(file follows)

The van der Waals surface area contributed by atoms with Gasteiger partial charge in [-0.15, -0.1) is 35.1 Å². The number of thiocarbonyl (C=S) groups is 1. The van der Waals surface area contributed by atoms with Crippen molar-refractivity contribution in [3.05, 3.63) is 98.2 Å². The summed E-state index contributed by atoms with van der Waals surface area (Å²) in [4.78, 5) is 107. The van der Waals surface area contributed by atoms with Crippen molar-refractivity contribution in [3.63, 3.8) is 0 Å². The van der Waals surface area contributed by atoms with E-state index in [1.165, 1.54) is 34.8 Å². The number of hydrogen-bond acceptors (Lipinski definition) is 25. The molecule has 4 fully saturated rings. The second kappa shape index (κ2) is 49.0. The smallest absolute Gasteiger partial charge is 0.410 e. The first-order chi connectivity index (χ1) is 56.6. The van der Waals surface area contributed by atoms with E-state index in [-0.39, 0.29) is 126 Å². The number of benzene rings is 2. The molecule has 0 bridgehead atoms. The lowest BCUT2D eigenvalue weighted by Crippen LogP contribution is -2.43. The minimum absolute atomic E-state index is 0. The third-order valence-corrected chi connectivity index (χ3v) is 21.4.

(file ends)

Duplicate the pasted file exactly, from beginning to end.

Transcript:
The van der Waals surface area contributed by atoms with Gasteiger partial charge in [-0.15, -0.1) is 35.1 Å². The number of thiocarbonyl (C=S) groups is 1. The van der Waals surface area contributed by atoms with Crippen molar-refractivity contribution in [3.05, 3.63) is 98.2 Å². The summed E-state index contributed by atoms with van der Waals surface area (Å²) in [4.78, 5) is 107. The van der Waals surface area contributed by atoms with Crippen molar-refractivity contribution in [3.63, 3.8) is 0 Å². The van der Waals surface area contributed by atoms with E-state index in [1.165, 1.54) is 34.8 Å². The number of hydrogen-bond acceptors (Lipinski definition) is 25. The molecule has 4 fully saturated rings. The second kappa shape index (κ2) is 49.0. The smallest absolute Gasteiger partial charge is 0.410 e. The first-order chi connectivity index (χ1) is 56.6. The van der Waals surface area contributed by atoms with E-state index in [-0.39, 0.29) is 126 Å². The number of benzene rings is 2. The molecule has 0 bridgehead atoms. The lowest BCUT2D eigenvalue weighted by Crippen LogP contribution is -2.43. The minimum absolute atomic E-state index is 0. The third-order valence-corrected chi connectivity index (χ3v) is 21.4.